“He really didn’t like those technological developments. He was distrustful of them in almost the same way that he was distrustful of the government or the police. He really didn’t like the hegemony of all of that, and he really resisted it wholeheartedly,” Hansen recalls.
In addition to the rare Polaroids, all of which were shot between 2000 and 2009, the films Familiae Erase (2008), Sisyphus, Sissy Fuss, Silly Puss (2009), and Untitled (Penis Envy) (2007), will be shown. Both Sisyphus and Familae Erase were shot on Super8 film and edited “in-camera,” without any post-production revision—a testament, Hansen notes, to Snow’s ability to be simultaneously deliberate and spontaneous, gently nudging his art just enough without allowing it to lose its rawness.
Hansen is careful to clarify that the exhibition isn’t a retrospective, but rather a carefully considered look at the various works of an extremely enigmatic artist across a variety of disparate media. There will be no “hamster’s nest” here. The gang has grown up, and while its truly anybody’s guess what Snow would have done given free reign of the sprawling, sun-soaked Brant compound, or what his artistic response would be to countless cultural and political events that have occurred in his absence, the takeaway is that Snow’s legacy is still very much alive in ways that have yet to be fully examined.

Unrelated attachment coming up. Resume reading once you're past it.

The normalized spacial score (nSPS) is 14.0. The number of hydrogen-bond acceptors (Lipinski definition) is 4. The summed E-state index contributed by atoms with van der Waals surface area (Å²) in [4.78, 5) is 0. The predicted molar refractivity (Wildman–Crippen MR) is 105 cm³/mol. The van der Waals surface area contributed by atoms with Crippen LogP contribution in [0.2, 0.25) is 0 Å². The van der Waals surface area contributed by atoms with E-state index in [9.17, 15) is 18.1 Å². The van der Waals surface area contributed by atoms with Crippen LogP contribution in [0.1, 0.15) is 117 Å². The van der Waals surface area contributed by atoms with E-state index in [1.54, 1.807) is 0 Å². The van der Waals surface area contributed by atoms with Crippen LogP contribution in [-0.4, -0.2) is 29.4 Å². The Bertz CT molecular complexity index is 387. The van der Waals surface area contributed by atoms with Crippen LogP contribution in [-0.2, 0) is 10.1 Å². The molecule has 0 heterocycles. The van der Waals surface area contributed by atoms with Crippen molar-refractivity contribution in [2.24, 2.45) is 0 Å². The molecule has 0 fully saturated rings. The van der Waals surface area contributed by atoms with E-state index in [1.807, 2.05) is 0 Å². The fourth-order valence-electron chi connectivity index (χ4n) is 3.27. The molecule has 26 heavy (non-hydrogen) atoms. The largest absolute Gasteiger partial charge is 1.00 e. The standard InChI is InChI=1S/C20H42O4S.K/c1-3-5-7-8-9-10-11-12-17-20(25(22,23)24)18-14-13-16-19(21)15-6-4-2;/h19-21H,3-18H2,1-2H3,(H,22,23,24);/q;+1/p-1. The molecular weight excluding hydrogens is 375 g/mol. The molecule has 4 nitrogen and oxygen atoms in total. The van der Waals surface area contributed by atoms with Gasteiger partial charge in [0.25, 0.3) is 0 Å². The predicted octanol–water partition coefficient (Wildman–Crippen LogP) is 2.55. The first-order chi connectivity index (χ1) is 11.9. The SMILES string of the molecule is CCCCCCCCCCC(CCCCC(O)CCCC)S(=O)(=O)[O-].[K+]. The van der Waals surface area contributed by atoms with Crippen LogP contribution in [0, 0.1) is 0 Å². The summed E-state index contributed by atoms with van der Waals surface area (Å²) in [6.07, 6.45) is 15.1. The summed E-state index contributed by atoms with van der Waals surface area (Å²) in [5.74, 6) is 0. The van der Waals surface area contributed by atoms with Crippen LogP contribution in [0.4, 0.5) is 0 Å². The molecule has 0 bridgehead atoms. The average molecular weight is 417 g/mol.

His daughter Secret, now eight, will attend one of her father’s exhibitions for the first time, despite the fact that, as Hansen notes “there’s really no way to make a Dash Snow show appropriate for children.”
It feels fitting that this major artistic achievement should be staged at the Brant Foundation—publishing magnate and mega-collector Peter Brant has been a longtime collector and champion of Snow’s work as well as that of his contemporaries. Dan Colen’s 2013 exhibition at the compound was also famously done as a tribute to Snow.
“It made sense to show this work, I think, for everybody,” director Allison Brant said in a phone interview. “We have a relationship with the artists that we show and we are able to give them the freedom that other spaces often can’t provide. It’s something that I think is at the heart of the Brant Foundation…. Everyone really had the desire to be authentic in the way that this work is shown, and to do what [we think] Dash probably would have done.”